One leading proponent of “state capitalism” argues that “state capitalism and a workers’ state are two stages in the transitional period from capitalism to socialism” (Cliff, 1964). This flies in the face of Marx and Engels’ components for the transitional economy. Now we have a new stage in the transition, “state capitalism” which is also apparently “diametrically opposed” to socialism. According to this version of state capitalism, the Soviet Union or China cannot be transitional economies because wage labor and the law of value exist in both and that should disappear under socialism. But what Marx and Engels argue that, after the take-over of power by the proletariat and the establishment of the “dictatorship”, the law of value does not disappear, indeed it is still present in the transitional economy, particularly in the market for labor power. This would only disappear under socialism. A transitional economy is precisely where the law of value is in competition with the planning mechanism and collective production – the economy is in transition. There is no need to create a new stage called state capitalism.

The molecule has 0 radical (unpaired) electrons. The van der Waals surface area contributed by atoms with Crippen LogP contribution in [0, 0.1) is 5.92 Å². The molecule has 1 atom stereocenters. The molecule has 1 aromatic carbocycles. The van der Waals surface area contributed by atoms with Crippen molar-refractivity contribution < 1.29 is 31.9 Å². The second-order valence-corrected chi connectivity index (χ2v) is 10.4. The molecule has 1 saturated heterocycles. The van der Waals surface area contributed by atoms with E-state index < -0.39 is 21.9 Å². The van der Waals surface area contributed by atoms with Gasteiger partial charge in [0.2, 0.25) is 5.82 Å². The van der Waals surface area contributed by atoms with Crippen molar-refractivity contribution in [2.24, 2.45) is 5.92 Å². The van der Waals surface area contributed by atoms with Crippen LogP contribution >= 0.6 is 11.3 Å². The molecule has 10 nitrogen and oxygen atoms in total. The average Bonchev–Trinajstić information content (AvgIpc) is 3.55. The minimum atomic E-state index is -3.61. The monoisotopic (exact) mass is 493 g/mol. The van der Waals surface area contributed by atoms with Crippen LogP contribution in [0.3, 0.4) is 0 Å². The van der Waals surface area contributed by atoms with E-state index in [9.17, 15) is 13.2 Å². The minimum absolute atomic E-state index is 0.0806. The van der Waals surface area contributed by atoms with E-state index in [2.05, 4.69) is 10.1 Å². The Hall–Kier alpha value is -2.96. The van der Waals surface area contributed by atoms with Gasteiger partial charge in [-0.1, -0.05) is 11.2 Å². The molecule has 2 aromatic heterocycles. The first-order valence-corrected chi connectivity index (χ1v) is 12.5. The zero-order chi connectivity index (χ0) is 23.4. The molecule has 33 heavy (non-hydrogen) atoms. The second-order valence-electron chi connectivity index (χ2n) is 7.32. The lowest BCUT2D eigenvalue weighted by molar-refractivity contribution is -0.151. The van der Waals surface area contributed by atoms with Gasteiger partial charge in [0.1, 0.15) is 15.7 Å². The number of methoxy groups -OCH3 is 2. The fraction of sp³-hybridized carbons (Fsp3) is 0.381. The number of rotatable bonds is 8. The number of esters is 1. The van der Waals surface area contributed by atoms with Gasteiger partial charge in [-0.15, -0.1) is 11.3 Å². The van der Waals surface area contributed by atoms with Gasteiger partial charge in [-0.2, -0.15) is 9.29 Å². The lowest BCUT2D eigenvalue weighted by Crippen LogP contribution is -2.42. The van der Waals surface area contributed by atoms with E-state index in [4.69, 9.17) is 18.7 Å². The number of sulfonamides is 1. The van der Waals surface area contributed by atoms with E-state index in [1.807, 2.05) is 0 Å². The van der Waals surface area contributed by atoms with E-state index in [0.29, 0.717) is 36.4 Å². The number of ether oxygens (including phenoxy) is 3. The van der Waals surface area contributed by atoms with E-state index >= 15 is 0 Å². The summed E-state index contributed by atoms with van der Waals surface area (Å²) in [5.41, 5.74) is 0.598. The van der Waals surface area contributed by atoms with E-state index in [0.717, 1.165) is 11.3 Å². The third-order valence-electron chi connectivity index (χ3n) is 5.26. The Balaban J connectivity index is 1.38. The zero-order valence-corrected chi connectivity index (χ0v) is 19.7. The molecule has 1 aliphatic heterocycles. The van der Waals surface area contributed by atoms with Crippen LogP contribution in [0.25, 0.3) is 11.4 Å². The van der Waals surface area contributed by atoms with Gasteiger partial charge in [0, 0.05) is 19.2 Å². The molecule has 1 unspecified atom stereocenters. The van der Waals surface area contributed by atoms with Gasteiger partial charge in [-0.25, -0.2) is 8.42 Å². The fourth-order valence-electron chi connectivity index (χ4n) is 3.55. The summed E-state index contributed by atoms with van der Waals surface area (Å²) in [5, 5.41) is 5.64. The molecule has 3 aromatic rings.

In the early years of the Soviet Union, Lenin did apply the term “state capitalism” but not to the Soviet economy as a whole, only to a certain section of it: the foreign concessions, the mixed industrial and commercial companies and, in part, the peasant and largely kulak (rich peasant) cooperatives under state control. All these are indubitable elements of capitalism, but since they are controlled by the state and even function as mixed companies through its direct participation, Lenin conditionally, or, according to his own expression, “in quotes”, called these economic forms “state capitalism”. The conditioning of this term depended upon the fact that a proletarian, not a bourgeois, state was involved; so the quotation marks were intended to stress just this difference of no little importance. However, insofar as the proletarian state allowed private capital and permitted it within definite restrictions to exploit the workers, it shielded value relations under one of its wings. In this strictly limited sense, one could speak of “state capitalism” (Trotsky, 1933).